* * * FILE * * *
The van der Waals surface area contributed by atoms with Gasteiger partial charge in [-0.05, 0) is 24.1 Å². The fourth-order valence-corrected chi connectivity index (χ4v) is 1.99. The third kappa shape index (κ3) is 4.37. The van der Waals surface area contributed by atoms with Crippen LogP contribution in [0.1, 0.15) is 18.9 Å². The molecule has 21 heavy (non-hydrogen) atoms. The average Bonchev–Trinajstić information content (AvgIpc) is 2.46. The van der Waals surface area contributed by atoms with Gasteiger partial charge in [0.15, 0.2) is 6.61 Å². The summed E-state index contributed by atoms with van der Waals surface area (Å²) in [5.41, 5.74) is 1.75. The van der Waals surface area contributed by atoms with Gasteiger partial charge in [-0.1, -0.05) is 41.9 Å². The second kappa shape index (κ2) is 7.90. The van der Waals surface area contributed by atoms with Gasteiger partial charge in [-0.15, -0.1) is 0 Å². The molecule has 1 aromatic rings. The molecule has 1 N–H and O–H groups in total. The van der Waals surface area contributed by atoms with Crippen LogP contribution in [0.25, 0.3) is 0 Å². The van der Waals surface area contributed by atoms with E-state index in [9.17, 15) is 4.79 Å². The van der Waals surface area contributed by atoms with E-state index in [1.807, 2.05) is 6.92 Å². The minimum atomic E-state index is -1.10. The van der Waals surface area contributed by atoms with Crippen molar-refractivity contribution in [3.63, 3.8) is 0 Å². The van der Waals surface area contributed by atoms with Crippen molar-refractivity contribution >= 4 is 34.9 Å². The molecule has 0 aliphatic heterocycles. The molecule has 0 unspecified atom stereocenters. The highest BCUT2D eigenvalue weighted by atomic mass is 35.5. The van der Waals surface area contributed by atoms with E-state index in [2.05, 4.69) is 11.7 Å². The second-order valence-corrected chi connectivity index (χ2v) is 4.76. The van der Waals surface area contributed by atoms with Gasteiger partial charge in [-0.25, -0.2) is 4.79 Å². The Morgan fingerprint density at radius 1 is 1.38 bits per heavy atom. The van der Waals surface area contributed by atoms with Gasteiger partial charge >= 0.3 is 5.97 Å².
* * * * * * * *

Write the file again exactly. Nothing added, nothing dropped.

The van der Waals surface area contributed by atoms with Gasteiger partial charge in [-0.05, 0) is 24.1 Å². The fourth-order valence-corrected chi connectivity index (χ4v) is 1.99. The third kappa shape index (κ3) is 4.37. The van der Waals surface area contributed by atoms with Crippen LogP contribution in [0.1, 0.15) is 18.9 Å². The molecule has 21 heavy (non-hydrogen) atoms. The average Bonchev–Trinajstić information content (AvgIpc) is 2.46. The van der Waals surface area contributed by atoms with Gasteiger partial charge in [0.15, 0.2) is 6.61 Å². The summed E-state index contributed by atoms with van der Waals surface area (Å²) in [5.41, 5.74) is 1.75. The van der Waals surface area contributed by atoms with Gasteiger partial charge in [-0.1, -0.05) is 41.9 Å². The second kappa shape index (κ2) is 7.90. The van der Waals surface area contributed by atoms with Gasteiger partial charge in [-0.15, -0.1) is 0 Å². The molecule has 1 aromatic rings. The molecule has 1 N–H and O–H groups in total. The van der Waals surface area contributed by atoms with Crippen LogP contribution in [0.25, 0.3) is 0 Å². The van der Waals surface area contributed by atoms with E-state index in [9.17, 15) is 4.79 Å². The van der Waals surface area contributed by atoms with E-state index in [1.807, 2.05) is 6.92 Å². The minimum atomic E-state index is -1.10. The van der Waals surface area contributed by atoms with Crippen molar-refractivity contribution in [3.63, 3.8) is 0 Å². The van der Waals surface area contributed by atoms with Crippen molar-refractivity contribution >= 4 is 34.9 Å². The molecule has 0 aliphatic heterocycles. The molecule has 0 unspecified atom stereocenters. The highest BCUT2D eigenvalue weighted by atomic mass is 35.5. The van der Waals surface area contributed by atoms with E-state index in [2.05, 4.69) is 11.7 Å². The second-order valence-corrected chi connectivity index (χ2v) is 4.76. The van der Waals surface area contributed by atoms with Gasteiger partial charge in [-0.25, -0.2) is 4.79 Å². The Morgan fingerprint density at radius 1 is 1.38 bits per heavy atom. The van der Waals surface area contributed by atoms with Gasteiger partial charge >= 0.3 is 5.97 Å².